Hopkins County

Becca Schimmel

A federal prosecutor announced new charges against a senior coal company official for conspiring to falsify the required monitoring of coal dust. The case comes amid a surge in cases of black lung disease and widespread allegations from miners that cheating on dust monitors is common in the mining industry.

Western Kentucky District U.S. Attorney Russell Coleman unsealed a new indictment Wednesday against the former manager of all of the western Kentucky mines belonging to the now-bankrupt Armstrong Energy coal company. Glendal “Buddy” Hardison is charged with conspiring to defraud the United States and the Mine Safety and Health Administration, the federal agency in charge of enforcing dust controls in coal mines.


Credit Jessica Dockery, Lead Reporter for the The Madisonville Messenger newspaper

The fight for transgender rights continues at Madisonville-North Hopkins High School. Fifteen to 20 students and community members rallied Saturday on the old courthouse lawn in downtown Madisonville. 

Organizers currently have more than 300 signatures on a petition circulating the school. The petition requests teachers call students by their preferred pronouns and to allow students to use bathrooms for the gender of their choosing.  Currently transgender students are asked to use handicap/unisex restrooms. The Madisonville Messenger’s Lead Reporter Jessica Dockery covered the weekend rally.

“The students did have a lot of support it seemed by folks driving by, honking their horns hollering positive things outside of the windows,” said Dockery.  “I didn’t really see any negative reactions from the community while I was there. “

Dockery says the protestors weren’t just from MNHHS. Students from Hopkins County Central High School and some home-schooled students also attended the Saturday rally.

Dockery said the organizers of the rally are trying to promote awareness.

Ted Eytan/taedc / Flickr (Creative Commons License)

A Madisonville North Hopkins County High School transgender student is working on a petition to allow him to use the bathroom he chooses instead of the handicap one made available for those who identify as transgender.

School officials haven’t yet received the petition, but say they’ll seek legal guidance although they aren’t aware of any laws regulating bathroom use.

Meanwhile State Senator C.B. Embry filed a bill this month requiring students use the restroom corresponding to their anatomical gender.

Fairness Campaign Director Chris Hartman says the bill comes after a Louisville high school allowed a transgender girl to use the women’s restroom and locker room, which he says is the best option.

“When we force a trans student to use a private restroom, a handicap facility, what that does is it says you are so different that we don’t know how to accommodate you other than to isolate you and force you to use this restroom that’s all yours,” Hartman said.

Embry filed the bill after the Kentucky Family Foundation approached him with a draft of it.

Alliance Corporation

An Alliance coal mine in Hopkins County is set to close in early 2016 as the Elk Creek site runs out of coal. But Madisonville-Hopkins County Economic Development Corporation President Gerald Cook says the closure will likely have a minimal impact on the community.

“Some of the other areas they have ramped up and are doing well in their other locations and actually expanding in some of those areas,” he said.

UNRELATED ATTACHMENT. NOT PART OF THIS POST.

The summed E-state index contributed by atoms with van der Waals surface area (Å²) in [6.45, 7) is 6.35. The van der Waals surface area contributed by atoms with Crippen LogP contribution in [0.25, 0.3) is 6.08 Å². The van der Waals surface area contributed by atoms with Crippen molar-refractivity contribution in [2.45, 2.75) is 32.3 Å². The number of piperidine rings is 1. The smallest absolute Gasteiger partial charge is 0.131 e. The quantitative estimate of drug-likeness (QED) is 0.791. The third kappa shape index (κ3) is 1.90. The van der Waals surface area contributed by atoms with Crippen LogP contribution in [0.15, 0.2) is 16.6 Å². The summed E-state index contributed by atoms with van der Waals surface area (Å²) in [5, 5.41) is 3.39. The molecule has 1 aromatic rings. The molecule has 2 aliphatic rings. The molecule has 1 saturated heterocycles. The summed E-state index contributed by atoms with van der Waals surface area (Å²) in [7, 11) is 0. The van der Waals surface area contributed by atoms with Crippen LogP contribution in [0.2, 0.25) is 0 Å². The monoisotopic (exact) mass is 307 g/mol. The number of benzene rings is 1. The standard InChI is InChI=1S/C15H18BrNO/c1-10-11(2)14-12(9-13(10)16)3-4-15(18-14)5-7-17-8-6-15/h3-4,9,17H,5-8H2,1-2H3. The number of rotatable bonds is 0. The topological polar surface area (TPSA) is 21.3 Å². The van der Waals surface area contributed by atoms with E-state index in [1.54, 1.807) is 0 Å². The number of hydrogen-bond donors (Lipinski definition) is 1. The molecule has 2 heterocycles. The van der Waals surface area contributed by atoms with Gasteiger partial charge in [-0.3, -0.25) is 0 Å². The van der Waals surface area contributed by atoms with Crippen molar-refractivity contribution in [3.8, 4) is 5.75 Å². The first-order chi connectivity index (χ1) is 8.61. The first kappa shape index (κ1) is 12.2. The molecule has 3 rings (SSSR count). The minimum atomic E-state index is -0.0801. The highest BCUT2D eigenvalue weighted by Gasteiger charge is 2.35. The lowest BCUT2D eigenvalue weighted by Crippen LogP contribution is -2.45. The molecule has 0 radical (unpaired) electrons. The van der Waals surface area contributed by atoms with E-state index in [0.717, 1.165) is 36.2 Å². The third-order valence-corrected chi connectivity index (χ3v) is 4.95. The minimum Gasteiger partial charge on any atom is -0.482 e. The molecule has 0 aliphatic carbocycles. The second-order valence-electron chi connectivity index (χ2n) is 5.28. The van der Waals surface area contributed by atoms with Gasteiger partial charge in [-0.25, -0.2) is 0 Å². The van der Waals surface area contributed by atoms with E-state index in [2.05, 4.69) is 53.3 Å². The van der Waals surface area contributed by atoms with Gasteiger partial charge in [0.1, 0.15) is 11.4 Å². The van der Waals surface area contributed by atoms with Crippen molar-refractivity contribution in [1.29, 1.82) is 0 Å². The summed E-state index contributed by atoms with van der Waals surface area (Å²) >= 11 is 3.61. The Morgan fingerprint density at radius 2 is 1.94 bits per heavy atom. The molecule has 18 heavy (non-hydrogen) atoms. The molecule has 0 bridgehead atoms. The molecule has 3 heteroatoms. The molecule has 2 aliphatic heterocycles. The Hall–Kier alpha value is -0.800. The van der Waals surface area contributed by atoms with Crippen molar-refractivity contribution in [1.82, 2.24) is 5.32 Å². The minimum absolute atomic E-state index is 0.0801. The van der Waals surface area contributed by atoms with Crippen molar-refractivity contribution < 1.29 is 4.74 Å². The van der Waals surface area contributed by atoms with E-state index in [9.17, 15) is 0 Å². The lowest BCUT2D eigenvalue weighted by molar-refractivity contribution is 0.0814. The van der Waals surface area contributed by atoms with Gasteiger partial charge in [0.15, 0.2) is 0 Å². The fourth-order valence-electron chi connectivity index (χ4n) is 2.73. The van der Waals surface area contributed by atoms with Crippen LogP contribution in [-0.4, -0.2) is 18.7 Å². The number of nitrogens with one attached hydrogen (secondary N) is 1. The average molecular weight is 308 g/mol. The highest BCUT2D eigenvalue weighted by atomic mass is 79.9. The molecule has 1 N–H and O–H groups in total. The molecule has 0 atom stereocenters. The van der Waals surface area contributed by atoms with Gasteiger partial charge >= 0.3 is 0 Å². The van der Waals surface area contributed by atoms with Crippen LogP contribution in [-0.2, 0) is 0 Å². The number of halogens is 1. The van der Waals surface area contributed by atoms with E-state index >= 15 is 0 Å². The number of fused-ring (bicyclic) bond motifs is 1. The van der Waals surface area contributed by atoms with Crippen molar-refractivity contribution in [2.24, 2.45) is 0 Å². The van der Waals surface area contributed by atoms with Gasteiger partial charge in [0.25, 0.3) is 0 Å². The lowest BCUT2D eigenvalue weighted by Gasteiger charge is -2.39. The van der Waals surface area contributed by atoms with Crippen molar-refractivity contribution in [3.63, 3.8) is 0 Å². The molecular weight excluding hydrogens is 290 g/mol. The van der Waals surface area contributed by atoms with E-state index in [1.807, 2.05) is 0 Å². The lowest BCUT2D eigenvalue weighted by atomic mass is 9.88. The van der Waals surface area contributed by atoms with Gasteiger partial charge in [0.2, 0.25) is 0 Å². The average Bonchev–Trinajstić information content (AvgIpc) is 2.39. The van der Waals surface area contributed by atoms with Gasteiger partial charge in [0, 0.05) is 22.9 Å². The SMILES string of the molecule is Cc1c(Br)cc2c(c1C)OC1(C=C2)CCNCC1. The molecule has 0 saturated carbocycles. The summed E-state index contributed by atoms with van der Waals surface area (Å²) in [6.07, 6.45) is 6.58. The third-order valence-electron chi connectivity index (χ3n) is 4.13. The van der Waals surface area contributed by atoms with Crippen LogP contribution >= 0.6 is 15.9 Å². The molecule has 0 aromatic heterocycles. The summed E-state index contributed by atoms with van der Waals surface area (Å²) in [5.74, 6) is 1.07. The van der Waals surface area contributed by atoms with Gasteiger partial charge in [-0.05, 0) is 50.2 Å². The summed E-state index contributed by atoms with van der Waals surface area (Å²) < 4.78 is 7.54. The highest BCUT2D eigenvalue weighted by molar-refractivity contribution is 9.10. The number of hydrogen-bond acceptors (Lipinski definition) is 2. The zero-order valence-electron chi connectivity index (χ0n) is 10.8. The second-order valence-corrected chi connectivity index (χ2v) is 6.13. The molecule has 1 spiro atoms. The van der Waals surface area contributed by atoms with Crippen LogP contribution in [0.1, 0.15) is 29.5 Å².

Cook says the announcement was a surprise, but not unusual.

Nearly 370 people work at the Elk Creek mine.

“If those employees are transferred to some of their other operations around here, and there are a lot of operations going on around here now, if they’re transferred into the others well there’s going to be a negligible impact to the community.”

Mine officials would not say if any layoffs are expected.

Grand Jury Clears Madisonville Police in Shooting

Jul 30, 2014

A grand jury has cleared Madisonville police in the shooting death of a 35-year-old man who pulled a weapon last month.

Kentucky State Police said a Hopkins County grand jury heard evidence in the case Tuesday and declined to indict in the death of Douglas M. Seaton of Madisonville.

State police said Seaton was stopped by local police June 21 but fled, with officers pursuing him for about a mile. State police said Seaton got out of his vehicle, brandished a firearm and wouldn't comply with police commands as he approached officers. According to state police, Madisonville police fired shots, hitting Seaton, and he died at the scene.

State police said the two Madisonville officers, who weren't identified, were placed on paid administrative leave, which is agency policy.

Kentucky Transportation Cabinet

Governor Beshear has announced the awarding of a contract that will lead to the next round of highway improvements related to the Interstate-69 project. Hall Contracting of Kentucky Inc. won the contract with a bid of just under $12 million.

The new project involves upgrading a 36-mile stretch of the Pennyrile Parkway that runs through Henderson, Hopkins, and Webster counties. The improvements will  include new pavement and lighting, and the widening of overpass bridges.

The project’s targeted completion date is Aug. 1, 2015.

The ultimate goal is to have Interstate-69 in Kentucky run from the Ohio River in Henderson south to the Tennessee border at Fulton. Before that can happen, portions of three parkways have to be upgraded—the Pennyrile, Western Kentucky, and Purchase.

Those three parkways were all once toll roads. One of the challenges of finishing the I-69 project has been the rebuilding of interchanges originally designed to handle motorists stopping at toll plazas, as opposed to merging and exiting from 70 miles per hour interstate traffic.